Murphy’s Law: If anything can go wrong, it will. Two quotations
to set the stage:
to corrupt, and absolute power corrupts absolutely. The danger is
not that a particular class is unfit to govern. Every class is unfit
to govern.” ~ Lord Acton
not require a majority to prevail, but rather an irate, tireless
minority keen to set brush fires in people’s minds.” ~ Samuel
Adams, Father of the American Revolution, brewer of beer in Boston
at the time, which is still sold with his name on it.
embellished the results of Paul Revere’s famous ride at one of his
1960s Freedom School seminars by claiming that after Revere had
roused the Minutemen, they met at Buckman’s Tavern across from Lexington
Green on the morning of April 19, 1775 (the Boston Marathon is run
annually in remembrance of the event). Because it was a cold morning,
they downed a series of rum flips. When the British Redcoats finally
arrived, Captain John Parker announced, “If they mean to have war,
let it begin here.” Problem was the Minutemen were weaving so much
from imbibing rum that they couldn’t hit the Redcoats with their
muskets, and the Redcoats couldn’t hit them! The Redcoats went on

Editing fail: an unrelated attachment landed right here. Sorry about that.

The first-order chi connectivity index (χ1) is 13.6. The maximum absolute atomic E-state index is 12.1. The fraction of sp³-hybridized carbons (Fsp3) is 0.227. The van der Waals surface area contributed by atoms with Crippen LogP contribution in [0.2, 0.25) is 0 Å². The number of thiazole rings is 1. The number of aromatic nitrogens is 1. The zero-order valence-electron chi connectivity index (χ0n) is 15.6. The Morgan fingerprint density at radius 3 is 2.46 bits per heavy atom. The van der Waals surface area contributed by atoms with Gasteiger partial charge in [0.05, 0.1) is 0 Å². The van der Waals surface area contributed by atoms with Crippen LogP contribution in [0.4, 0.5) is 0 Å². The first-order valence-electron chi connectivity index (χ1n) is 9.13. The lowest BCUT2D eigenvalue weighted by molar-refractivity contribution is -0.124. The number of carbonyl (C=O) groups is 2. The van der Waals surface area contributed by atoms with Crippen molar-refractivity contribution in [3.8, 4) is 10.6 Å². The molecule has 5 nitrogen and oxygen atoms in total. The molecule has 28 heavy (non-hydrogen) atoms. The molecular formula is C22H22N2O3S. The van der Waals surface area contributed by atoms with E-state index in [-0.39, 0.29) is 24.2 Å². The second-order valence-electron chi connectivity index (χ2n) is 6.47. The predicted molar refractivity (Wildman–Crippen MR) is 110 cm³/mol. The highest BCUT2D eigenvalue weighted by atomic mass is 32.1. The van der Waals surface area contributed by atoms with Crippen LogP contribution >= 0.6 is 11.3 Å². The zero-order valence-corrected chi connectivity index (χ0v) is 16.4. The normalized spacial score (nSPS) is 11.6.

to Concord* looking unsuccessfully for the cache
of arms and ammunition John Hancock had stashed and were chased
all the way back to Boston with minimal bloodshed.
of LeFevre’s teachings led to Monahan’s Law: Productive Work Accomplished
is inversely proportional to the Political Effort Expended or, expressed
mathematically, PWA = 1/PEE, and the ultimate corollary is POLITICS
= COGNITIVE DISSONANCE (defined as engaging repeatedly in the same
activity and expecting different results each time), a sufficiently
succinct phrase for a bumper sticker.
Thoreau resided in Concord seventy years later, and in the Conclusion
of his book Walden he wrote, “If a man loses pace with his
companions, perhaps it is because he hears a different drummer.
Let him step to the music which he hears, however measured, or far
[send him mail] is an octogenarian
adamantly politically incorrect and named after Brian Boru (926–1014)
who drove the Vikings out of Ireland and was made king as well as
having a vodka currently on the market named after him.